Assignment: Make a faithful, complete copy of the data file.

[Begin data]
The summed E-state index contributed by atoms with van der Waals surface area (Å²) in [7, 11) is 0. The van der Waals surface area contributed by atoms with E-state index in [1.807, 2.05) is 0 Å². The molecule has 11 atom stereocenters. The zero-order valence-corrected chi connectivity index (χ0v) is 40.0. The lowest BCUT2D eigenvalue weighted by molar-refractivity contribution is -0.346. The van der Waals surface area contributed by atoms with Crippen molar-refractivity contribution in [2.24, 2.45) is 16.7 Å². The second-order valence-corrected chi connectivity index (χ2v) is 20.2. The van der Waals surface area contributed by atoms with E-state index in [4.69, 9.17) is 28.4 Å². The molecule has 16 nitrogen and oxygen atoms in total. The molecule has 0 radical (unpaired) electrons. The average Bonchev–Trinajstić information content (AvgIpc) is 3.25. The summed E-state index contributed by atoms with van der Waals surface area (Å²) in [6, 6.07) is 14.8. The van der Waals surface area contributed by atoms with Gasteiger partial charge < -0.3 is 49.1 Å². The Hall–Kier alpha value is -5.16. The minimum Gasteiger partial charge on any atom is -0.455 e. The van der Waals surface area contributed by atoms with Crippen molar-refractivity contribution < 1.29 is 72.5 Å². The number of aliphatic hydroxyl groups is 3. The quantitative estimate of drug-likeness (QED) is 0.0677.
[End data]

The summed E-state index contributed by atoms with van der Waals surface area (Å²) in [7, 11) is 0. The van der Waals surface area contributed by atoms with E-state index in [1.807, 2.05) is 0 Å². The molecule has 11 atom stereocenters. The zero-order valence-corrected chi connectivity index (χ0v) is 40.0. The lowest BCUT2D eigenvalue weighted by molar-refractivity contribution is -0.346. The van der Waals surface area contributed by atoms with Crippen molar-refractivity contribution in [2.24, 2.45) is 16.7 Å². The second-order valence-corrected chi connectivity index (χ2v) is 20.2. The van der Waals surface area contributed by atoms with E-state index in [4.69, 9.17) is 28.4 Å². The molecule has 16 nitrogen and oxygen atoms in total. The molecule has 0 radical (unpaired) electrons. The average Bonchev–Trinajstić information content (AvgIpc) is 3.25. The summed E-state index contributed by atoms with van der Waals surface area (Å²) in [6, 6.07) is 14.8. The van der Waals surface area contributed by atoms with Gasteiger partial charge < -0.3 is 49.1 Å². The Hall–Kier alpha value is -5.16. The minimum Gasteiger partial charge on any atom is -0.455 e. The van der Waals surface area contributed by atoms with Crippen molar-refractivity contribution < 1.29 is 72.5 Å². The number of aliphatic hydroxyl groups is 3. The quantitative estimate of drug-likeness (QED) is 0.0677.